Last Hindenburg survivor, 88, recalls: ‘The air was on fire’Published May 05, 2017 Associated Press

TRENTON, N.J. – Thunderstorms and wind had delayed the Hindenburg’s arrival in New Jersey from Germany on May 6, 1937. The father of 8-year-old Werner Doehner headed to his cabin after using his movie camera to shoot some scenes of Lakehurst Naval Air Station from the airship’s dining room.


FILE – In this May 6, 1937 file photo, the German dirigible Hindenburg crashes to earth in flames after exploding at the U.S. Naval Station in Lakehurst, N.J. Only one person is left of the 62 passengers and crew who survived when the Hindenburg burst into flames 80 years ago Saturday, May 6, 2017. Werner Doehner was 8 years old when he boarded the zeppelin with his parents and older siblings after their vacation to Germany in 1937. The 88-year-old now living in Parachute, Colo., tells The Associated Press that the airship pitched as it tried to land in New Jersey and that “suddenly the air was on fire.” (AP Photo/Murray Becker, File) (1937 AP)

“We didn’t see him again,” recalled Doehner, now 88 and the only person left of the 62 passengers and crew who survived the fire that killed his father, sister and 34 other souls 80 years ago Saturday.

Doehner and his parents, older brother and sister were returning from a vacation in Germany and planned to travel on the 804-foot-long Hindenburg to Lakehurst, then fly to Newark and board a train in nearby New York City to take them home to Mexico City, where Doehner’s father was a pharmaceutical executive.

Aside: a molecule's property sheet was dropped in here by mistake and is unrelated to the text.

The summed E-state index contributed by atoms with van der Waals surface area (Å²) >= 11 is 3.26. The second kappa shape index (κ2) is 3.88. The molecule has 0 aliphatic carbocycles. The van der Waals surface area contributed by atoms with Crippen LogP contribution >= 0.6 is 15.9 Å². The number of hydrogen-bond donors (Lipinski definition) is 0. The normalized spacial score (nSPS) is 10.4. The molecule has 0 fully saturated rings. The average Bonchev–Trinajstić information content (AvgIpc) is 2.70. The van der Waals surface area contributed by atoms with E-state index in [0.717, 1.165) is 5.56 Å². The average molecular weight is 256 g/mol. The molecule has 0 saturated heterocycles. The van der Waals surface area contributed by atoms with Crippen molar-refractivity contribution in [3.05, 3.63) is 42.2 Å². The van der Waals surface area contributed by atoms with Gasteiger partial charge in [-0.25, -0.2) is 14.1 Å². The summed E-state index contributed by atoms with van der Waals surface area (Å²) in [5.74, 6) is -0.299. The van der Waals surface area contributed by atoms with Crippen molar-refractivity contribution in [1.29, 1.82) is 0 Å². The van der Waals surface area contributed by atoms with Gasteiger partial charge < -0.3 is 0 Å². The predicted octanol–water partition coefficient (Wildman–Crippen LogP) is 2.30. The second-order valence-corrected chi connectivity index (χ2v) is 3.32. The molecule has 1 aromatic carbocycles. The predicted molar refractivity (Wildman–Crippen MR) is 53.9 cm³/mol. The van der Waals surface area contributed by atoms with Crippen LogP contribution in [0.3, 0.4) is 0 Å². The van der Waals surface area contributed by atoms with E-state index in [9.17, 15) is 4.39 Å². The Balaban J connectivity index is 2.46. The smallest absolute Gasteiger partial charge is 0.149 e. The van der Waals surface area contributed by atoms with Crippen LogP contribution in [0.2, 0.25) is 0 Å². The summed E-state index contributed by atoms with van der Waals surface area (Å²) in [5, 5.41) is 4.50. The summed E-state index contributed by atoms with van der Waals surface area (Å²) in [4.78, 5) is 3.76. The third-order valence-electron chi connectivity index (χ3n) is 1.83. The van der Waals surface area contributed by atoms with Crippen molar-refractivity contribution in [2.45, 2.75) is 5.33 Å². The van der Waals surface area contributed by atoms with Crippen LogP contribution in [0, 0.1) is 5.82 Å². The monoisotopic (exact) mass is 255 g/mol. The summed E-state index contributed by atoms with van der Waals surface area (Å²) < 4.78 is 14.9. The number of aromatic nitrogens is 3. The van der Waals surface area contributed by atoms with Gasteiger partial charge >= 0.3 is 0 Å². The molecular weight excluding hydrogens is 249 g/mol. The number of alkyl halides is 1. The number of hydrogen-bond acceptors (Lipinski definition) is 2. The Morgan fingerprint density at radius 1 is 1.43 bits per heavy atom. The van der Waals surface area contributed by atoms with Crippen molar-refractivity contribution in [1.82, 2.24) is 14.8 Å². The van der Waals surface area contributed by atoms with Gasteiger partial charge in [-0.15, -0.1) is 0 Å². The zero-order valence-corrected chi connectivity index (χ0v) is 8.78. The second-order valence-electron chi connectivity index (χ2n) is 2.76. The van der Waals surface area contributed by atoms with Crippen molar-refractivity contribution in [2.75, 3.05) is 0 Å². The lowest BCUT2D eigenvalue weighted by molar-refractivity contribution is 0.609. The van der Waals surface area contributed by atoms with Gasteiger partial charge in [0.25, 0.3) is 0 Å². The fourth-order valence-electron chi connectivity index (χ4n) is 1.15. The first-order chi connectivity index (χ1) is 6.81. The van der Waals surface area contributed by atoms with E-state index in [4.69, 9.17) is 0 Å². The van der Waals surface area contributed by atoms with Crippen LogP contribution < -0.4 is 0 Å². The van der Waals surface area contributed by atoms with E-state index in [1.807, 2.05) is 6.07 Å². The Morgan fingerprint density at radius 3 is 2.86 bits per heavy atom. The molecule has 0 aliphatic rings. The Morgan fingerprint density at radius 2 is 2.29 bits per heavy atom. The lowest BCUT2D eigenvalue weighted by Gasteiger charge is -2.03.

The children would have preferred the decks and public rooms of an ocean liner because space was tight on the airship, Doehner said in a rare telephone interview this week with The Associated Press from his home in Parachute, Colorado.

Their mother brought games to keep the children busy. They toured the control car and the catwalks inside the hydrogen-filled Hindenburg. They could see an ice field as they crossed the Atlantic Ocean, he remembered.

As the Hindenburg arrived at its destination, flames began to flicker on top of the ship.
Hydrogen, exposed to air, fueled an inferno. The front section of the Hindenburg pitched up and the back section pitched down.

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